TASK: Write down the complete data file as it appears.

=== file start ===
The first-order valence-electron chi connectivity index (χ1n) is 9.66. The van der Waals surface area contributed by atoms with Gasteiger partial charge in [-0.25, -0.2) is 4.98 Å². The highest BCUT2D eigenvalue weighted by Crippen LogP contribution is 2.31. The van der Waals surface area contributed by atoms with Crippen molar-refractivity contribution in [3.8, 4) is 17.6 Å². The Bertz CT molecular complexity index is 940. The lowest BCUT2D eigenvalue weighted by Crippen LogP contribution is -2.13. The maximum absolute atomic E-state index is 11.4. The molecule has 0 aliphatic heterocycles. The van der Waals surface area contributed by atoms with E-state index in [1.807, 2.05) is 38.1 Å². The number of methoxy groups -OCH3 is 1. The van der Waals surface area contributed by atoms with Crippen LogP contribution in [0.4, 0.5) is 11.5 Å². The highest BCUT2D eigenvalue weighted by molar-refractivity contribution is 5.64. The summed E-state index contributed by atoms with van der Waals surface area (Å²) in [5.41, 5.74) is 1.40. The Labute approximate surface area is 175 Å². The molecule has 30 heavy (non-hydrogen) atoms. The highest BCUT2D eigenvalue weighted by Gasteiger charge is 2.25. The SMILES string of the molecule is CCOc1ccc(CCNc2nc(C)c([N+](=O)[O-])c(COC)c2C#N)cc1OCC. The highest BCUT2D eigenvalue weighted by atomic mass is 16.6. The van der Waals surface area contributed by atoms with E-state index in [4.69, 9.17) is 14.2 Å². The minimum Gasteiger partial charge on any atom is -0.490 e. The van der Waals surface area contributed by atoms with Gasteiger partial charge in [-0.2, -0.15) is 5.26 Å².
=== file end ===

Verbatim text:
The first-order valence-electron chi connectivity index (χ1n) is 9.66. The van der Waals surface area contributed by atoms with Gasteiger partial charge in [-0.25, -0.2) is 4.98 Å². The highest BCUT2D eigenvalue weighted by Crippen LogP contribution is 2.31. The van der Waals surface area contributed by atoms with Crippen molar-refractivity contribution in [3.8, 4) is 17.6 Å². The Bertz CT molecular complexity index is 940. The lowest BCUT2D eigenvalue weighted by Crippen LogP contribution is -2.13. The maximum absolute atomic E-state index is 11.4. The molecule has 0 aliphatic heterocycles. The van der Waals surface area contributed by atoms with E-state index in [1.807, 2.05) is 38.1 Å². The number of methoxy groups -OCH3 is 1. The van der Waals surface area contributed by atoms with Crippen LogP contribution in [0.4, 0.5) is 11.5 Å². The highest BCUT2D eigenvalue weighted by molar-refractivity contribution is 5.64. The summed E-state index contributed by atoms with van der Waals surface area (Å²) in [5.41, 5.74) is 1.40. The Labute approximate surface area is 175 Å². The molecule has 30 heavy (non-hydrogen) atoms. The highest BCUT2D eigenvalue weighted by Gasteiger charge is 2.25. The SMILES string of the molecule is CCOc1ccc(CCNc2nc(C)c([N+](=O)[O-])c(COC)c2C#N)cc1OCC. The highest BCUT2D eigenvalue weighted by atomic mass is 16.6. The van der Waals surface area contributed by atoms with E-state index in [4.69, 9.17) is 14.2 Å². The minimum Gasteiger partial charge on any atom is -0.490 e. The van der Waals surface area contributed by atoms with Gasteiger partial charge in [-0.2, -0.15) is 5.26 Å².